Rubio uses "potential" and "promise" often. It's part of his appeal. — Stuart Rothenberg (@StuPolitics) November 11, 2015
Rubio also avoided the immigration issue, on which he is vulnerable after being part of the Gang of Eight in the Senate which wrote a comprehensive immigration reform bill that included a pathway to citizenship unpopular with Republican voters before he eventually backed away from it.
Rubio’s charges on a Florida Republican Party American Express account, which has been much scrutinized in the media and brought up again on the day before the debate by Trump, also didn’t come up.
Another story that has dominated election coverage in the media was front-runner Ben Carson’s personal story, which has been challenged over the last couple weeks as he rose to the top of polls. Asked by Fox Business Network moderator Neil Cavuto if that narrative is hurting his campaign, Carson answered with humor, saying, “Well, first of all, thank you for not asking me what I said in the 10th grade. I appreciate that.”
“The fact of the matter is, we should vet all candidates. I have no problem with being vetted. What I do have a problem with is being lied about and then putting that out there as true,” he said after laughter and applause died down.
Interesting no one has attacked each other yet after 30 mins. @RealBenCarson just emerged unscathed on his reaction to media scrutiny.— Ron Bonjean (@RonBonjean) November 11, 2015
Carson might never win a debate, but his low-key performances have allowed him to maintain his standing in polls and avoid the kind of attacks on the debate stage that most of his rivals have endured.
“Ben Carson emerged unscathed from the media scrutiny over his biography and comments,” Bonjean said. “The other candidates like Trump left him alone because they learned they lose support from voters.”
Trump, for his part, was relatively lackluster, and was on his heels for the better part of the debate. Most of his rivals have been reluctant to take him on one-on-one in previous debates but that wasn’t the case on Tuesday.
“It is clear that candidates such as Kasich, [Carly] Fiorina, and [Rand] Paul see that Donald Trump is peaking and are trying to peel off voters from him,” Bonjean said. Bush challenged Trump’s assertion that the U.S. should let Russia do the heavy lifting in Syria and concentrate instead on domestic issues like debt and a crumbling infrastructure, and said Trump treated national security “like a board game.”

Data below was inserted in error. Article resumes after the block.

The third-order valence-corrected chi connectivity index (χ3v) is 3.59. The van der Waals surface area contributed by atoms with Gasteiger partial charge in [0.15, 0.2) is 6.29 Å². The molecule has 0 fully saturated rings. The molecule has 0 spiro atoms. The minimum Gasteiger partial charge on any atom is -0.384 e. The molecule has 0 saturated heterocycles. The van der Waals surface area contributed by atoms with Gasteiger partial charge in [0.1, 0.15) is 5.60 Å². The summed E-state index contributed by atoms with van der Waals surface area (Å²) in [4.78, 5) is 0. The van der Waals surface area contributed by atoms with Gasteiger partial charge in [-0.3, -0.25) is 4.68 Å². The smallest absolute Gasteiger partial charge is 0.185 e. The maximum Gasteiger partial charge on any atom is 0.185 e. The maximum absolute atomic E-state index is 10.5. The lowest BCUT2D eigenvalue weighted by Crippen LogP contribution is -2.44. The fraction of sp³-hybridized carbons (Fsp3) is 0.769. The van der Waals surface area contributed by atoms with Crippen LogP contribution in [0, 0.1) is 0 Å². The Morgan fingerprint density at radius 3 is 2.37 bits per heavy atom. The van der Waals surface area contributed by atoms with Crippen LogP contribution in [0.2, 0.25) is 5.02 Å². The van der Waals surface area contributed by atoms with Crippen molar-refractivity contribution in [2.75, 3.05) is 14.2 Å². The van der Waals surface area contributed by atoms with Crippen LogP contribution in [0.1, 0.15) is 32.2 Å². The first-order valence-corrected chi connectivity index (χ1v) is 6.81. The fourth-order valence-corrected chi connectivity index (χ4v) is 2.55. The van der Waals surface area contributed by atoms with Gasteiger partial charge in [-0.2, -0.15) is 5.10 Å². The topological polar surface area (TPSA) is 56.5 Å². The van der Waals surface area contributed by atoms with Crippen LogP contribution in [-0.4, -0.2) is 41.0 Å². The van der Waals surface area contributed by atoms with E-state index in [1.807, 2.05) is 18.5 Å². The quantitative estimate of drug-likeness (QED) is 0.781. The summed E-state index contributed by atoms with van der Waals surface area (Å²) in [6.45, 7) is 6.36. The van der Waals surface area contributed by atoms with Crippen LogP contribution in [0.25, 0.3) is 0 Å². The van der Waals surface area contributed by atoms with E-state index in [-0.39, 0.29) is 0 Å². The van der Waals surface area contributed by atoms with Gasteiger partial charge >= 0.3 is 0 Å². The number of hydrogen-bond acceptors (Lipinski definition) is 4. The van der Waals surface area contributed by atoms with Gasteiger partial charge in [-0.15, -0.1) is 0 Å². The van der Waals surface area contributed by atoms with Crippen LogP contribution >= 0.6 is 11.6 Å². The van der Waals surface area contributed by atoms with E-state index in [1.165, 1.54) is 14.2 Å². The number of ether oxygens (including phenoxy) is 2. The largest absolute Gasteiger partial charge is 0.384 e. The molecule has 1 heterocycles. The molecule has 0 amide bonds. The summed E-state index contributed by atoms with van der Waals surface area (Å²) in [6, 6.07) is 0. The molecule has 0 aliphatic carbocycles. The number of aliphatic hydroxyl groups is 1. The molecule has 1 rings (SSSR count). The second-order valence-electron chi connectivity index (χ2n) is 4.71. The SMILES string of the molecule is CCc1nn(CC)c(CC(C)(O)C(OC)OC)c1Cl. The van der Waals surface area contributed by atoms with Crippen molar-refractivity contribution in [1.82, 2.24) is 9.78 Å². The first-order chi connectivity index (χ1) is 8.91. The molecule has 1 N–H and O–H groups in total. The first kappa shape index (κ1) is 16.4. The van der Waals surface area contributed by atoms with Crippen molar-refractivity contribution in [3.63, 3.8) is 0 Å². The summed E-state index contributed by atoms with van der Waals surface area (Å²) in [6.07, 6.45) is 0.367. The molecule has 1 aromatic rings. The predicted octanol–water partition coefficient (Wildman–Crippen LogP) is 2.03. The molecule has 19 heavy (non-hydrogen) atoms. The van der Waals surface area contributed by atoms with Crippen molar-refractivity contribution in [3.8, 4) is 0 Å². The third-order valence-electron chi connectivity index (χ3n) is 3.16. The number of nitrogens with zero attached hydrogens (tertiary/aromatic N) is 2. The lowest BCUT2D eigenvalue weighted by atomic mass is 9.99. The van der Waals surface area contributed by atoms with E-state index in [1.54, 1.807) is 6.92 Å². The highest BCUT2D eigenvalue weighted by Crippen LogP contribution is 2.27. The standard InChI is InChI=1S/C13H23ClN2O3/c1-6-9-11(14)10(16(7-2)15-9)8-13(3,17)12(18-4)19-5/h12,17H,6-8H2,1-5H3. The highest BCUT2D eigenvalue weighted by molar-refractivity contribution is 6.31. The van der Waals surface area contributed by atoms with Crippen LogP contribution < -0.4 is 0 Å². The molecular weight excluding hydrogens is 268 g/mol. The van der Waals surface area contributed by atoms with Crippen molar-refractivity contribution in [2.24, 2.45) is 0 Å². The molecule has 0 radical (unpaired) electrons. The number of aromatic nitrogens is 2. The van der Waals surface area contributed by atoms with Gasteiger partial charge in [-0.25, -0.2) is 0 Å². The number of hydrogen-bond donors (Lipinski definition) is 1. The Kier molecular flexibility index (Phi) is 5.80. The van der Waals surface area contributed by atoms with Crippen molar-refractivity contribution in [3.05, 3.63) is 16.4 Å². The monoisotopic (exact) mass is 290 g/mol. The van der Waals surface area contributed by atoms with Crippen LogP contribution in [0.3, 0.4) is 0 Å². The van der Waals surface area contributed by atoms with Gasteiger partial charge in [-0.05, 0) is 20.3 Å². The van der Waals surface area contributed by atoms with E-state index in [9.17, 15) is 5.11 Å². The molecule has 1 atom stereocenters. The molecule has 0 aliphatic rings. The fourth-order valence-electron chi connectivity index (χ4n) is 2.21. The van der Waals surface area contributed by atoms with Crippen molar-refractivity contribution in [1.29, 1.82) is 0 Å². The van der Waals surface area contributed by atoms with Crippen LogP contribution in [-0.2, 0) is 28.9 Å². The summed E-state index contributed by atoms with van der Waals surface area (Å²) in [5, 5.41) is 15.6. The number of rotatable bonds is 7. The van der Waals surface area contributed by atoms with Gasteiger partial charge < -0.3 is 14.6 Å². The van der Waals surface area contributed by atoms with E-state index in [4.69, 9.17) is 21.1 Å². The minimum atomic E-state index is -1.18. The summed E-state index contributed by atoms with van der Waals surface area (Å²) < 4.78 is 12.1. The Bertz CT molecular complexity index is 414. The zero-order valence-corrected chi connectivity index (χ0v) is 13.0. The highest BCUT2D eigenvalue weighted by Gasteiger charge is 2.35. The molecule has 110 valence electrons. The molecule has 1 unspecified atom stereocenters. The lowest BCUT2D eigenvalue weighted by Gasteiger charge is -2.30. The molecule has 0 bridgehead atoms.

“We have to accept that we can’t continue to be the policeman of the world,” Trump said.
“He’s absolutely wrong on this,” Bush retorted. “We are not going to be the world’s policeman but we sure as heck ought be the world’s leader. This is a huge difference.”
Fiorina had one of the debate’s best moments when she, too, challenged Trump on his willingness to not confront Russian leader Vladimir Putin on Russia’s military action in Ukraine and its involvement in Syria, saying he and the Russian leader had been “stablemates” in separate interviews on “60 Minutes,” saying they had met in the green room, though the interviews were taped separately.
“One of the reasons I’ve said I would not be talking to Vladimir Putin right now, although I have met him as well, not in a green room for a show, but in a private meeting,” she said.
The former Hewlett-Packard CEO said she would not be speaking to Putin for a long time because "we are speaking to him in a position of weakness brought on by this administration."
While Fiorina’s assertion about her meeting with Putin at an APAC summit in Beijing was later challenged , Kish called it the best smackdown of Trump, who later complained about Fiorina “interrupting everyone,” which also drew boos.
“Carly basically called Trump P.T. Barnum,” Kish said.
Paul, the other senator on the stage, had his best debate performance so far, perhaps tamping down criticism of his languishing campaign. He scored points with the audience on his opposition to a no-fly zone over Syria, which he pointed out was supported by his rivals as well as Clinton, and said instead the U.S. should engage with Putin rather than risk a war with Syria.
Paul questioned some of his rivals’ conservatism, criticizing Rubio’s child tax credit and calls for increased defense spending, saying, “You can't be conservative if you're going to keep promoting programs you're not going to pay for."
And he finally landed a counter-punch on Trump, who had belittled him in debates and on Twitter, when, after Trump had bashed China in a discussion of the Trans-Pacific Partnership, Paul pointed out to moderator The Wall Street Journal Editor Gerard Baker, “Hey, Gerard, you know, we might want to point out China is not part of this deal.”
Anyway else not surprised that Trump doesn't know the details of major trade deals? Nice comeback by Rand. — Brian Walsh (@brianjameswalsh) November 11, 2015